But the framework offers a glimmer of hope for the agencies (and water plan consultants).  It has a multi-year science based decision tree process whereby there is a chance that the public's multi-billion dollar investment in habitat will allow the water supply project to be upgraded from a financial joke to a bad investment in 15 years or so. 

The water agencies seem to be reacting with a mixture of denial and anger.  At their June 26 meeting, Metropolitan Water District staff was inexplicably still presenting their 2010 water supply fantasies to their board of directors.  Jason Peltier was far more honest when he recently declared 4.3 maf an insult, and that the BDCP was on a crappy path for Westlands. 

The new water buzzword that I have been hearing in 2012 is the need for "leadership."  In my opinion, real leadership would pull the plug on the BDCP before any more money and time is wasted that could be used on less expensive, more realistic solutions.  The project simply doesn't work. 

I have been wondering if we wouldn't all be better off if the state could move the agencies further along the path to acceptance by reimbursing them for a significant share of their BDCP planning costs.  In return for the public dollars, the agencies would release all the BDCP data and studies for public use and improvement of our knowledge of the Delta.

It's time to move on.

Thursday, July 5, 2012

Does Regulatory Assurance for Delta Water Exporters Require the $13 billion Tunnels?

A few weeks ago at the BDCP meeting, I asked this question to David Sunding, the economist hired by the BDCP.  He said it was a really good question, but answered he had analyzed the scenarios he had been given.

His conclusion from that economic benefit analysis was that the tunnels were worth paying for to the water contractors because the BDCP would provide regulatory assurance against further water supply reductions under the ESA, whereas the "no action" alternative did not include assurance against additional water supply cuts if the fish are not recovering.  Based on the value of incremental water supply, improvements in water quality, and seismic risk reduction, the tunnels were not a good investment for water exporters.  Those three benefits were about $5 billion short of the capital costs of the tunnels alone.  It took regulatory assurance, a benefit he valued at $11 billion in one scenario, to put them over the top.  But the tunnels don't get regulatory assurance without the huge habitat program, so how can all that economic benefit be assigned to the tunnels?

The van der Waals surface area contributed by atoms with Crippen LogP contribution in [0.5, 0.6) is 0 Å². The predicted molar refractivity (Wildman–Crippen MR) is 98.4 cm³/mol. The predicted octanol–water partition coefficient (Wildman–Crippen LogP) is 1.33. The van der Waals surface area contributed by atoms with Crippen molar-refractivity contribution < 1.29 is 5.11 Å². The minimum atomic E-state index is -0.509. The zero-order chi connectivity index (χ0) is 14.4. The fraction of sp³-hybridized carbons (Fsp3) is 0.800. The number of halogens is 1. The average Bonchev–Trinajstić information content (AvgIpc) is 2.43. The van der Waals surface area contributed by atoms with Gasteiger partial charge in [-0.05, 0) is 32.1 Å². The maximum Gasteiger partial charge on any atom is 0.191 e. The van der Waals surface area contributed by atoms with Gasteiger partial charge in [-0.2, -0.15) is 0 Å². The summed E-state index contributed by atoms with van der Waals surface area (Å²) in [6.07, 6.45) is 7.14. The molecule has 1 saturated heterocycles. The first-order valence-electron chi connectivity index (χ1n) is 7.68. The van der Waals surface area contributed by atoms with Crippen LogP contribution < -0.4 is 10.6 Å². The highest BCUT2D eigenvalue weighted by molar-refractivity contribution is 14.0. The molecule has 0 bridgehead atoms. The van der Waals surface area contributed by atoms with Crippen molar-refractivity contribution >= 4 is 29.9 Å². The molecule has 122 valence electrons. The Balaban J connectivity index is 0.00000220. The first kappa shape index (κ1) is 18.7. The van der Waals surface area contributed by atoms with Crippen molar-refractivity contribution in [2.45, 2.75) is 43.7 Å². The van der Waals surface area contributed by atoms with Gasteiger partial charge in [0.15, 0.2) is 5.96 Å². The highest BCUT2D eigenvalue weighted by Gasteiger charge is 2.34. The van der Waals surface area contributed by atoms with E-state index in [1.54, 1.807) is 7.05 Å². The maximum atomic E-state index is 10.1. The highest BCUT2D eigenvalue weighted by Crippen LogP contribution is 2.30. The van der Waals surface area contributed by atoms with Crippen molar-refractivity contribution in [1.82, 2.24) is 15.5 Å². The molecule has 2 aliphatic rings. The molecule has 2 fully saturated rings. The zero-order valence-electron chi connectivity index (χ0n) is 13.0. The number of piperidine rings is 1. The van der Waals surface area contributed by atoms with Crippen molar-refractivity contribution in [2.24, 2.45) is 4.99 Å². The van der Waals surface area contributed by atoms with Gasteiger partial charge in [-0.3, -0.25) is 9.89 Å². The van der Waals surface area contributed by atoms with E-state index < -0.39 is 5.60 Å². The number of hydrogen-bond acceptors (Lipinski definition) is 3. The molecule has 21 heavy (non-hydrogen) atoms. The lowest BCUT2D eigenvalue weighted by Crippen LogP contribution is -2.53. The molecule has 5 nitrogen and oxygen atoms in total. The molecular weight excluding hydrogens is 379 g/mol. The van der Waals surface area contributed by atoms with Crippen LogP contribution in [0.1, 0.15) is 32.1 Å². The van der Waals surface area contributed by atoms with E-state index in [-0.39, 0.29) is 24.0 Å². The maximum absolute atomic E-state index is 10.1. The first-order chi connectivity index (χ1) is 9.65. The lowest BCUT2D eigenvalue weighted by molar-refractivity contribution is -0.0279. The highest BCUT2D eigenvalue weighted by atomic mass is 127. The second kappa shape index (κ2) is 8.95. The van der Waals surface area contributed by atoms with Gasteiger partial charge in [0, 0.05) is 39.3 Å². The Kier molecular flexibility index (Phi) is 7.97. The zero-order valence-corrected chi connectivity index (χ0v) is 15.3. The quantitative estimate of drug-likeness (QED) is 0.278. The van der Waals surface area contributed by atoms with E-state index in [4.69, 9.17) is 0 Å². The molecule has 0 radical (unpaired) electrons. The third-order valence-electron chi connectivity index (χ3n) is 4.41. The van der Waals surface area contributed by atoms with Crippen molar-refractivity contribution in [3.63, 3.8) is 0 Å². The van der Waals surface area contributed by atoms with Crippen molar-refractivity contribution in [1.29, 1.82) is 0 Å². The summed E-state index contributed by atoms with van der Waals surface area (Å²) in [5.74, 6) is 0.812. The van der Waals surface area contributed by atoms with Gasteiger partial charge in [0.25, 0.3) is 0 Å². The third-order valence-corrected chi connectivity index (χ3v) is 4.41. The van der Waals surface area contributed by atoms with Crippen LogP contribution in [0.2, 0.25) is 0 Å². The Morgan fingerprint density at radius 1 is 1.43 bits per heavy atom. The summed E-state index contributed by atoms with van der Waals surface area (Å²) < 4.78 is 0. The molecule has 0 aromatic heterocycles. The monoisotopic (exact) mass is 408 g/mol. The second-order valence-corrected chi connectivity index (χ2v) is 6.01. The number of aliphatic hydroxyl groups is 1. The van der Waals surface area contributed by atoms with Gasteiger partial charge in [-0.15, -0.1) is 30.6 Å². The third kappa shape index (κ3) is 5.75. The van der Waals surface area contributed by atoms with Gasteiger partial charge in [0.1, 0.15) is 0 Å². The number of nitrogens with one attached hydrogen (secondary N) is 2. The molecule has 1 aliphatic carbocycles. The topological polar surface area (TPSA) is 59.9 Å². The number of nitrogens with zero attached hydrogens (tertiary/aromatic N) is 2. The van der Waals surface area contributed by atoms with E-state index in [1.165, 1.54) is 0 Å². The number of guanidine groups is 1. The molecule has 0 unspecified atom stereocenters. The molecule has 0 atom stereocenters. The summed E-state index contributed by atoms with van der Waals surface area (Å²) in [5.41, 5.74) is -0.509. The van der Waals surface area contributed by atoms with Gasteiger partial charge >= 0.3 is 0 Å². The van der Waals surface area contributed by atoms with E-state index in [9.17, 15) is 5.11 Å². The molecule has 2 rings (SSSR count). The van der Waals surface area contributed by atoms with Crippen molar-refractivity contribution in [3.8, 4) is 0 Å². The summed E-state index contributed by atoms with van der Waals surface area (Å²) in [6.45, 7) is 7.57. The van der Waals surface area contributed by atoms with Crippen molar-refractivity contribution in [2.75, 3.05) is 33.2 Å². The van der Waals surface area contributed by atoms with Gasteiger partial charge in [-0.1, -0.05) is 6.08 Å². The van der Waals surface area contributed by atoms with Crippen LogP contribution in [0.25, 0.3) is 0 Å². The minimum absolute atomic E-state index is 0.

In the BDCP most, if not all, of the environmental gains that could result in regulatory assurances for the overall projects are due to the habitat investments, not the tunnels which have uncertain environmental effects.  The BDCP envisions $4 billion in habitat investments paid for by federal and state taxpayers.

So my question is could a similar $4 billion investment in habitat in a "no conveyance" alternative merit a comparable regulatory assurance from the Fish and Wildlife Service?  What about $2 billion?  In a typical HCP, the regulated entity pays for investments in habitat that would not otherwise be made and thus improves the overall survival prospects for the species.  In return for the habitat investment that advances recovery of the species as a whole, the HCP provides incidental take permits and some degree of "No Surprises" assurance that there will be no further regulatory or financial burdens for the regulated entities under the ESA.  In the proposed BDCP, regulated entities are paying for water supply infrastructure and the public is paying for the habitat.  Why would that be more deserving of regulatory assurance, than an HCP without the tunnels where the exporters themselves are paying for a comparable investment in habitat?  

If a $2-4 billion investment in habitat could buy regulatory assurance on the current biological opinions, by my understanding of Dr.Sunding's results, the water contractors would be better off with this "no tunnel" HCP than paying for the tunnels through the current BDCP proposal.

Even more importantly, taxpayers would be much better off if the water agencies paid for the habitat (or at least shared the cost).  In this scenario, the cost of the water bond wouldn't be taking funds away from education and other essential services.  The BDCP would also have a much better chance of success since it wouldn't need the water bond to pass.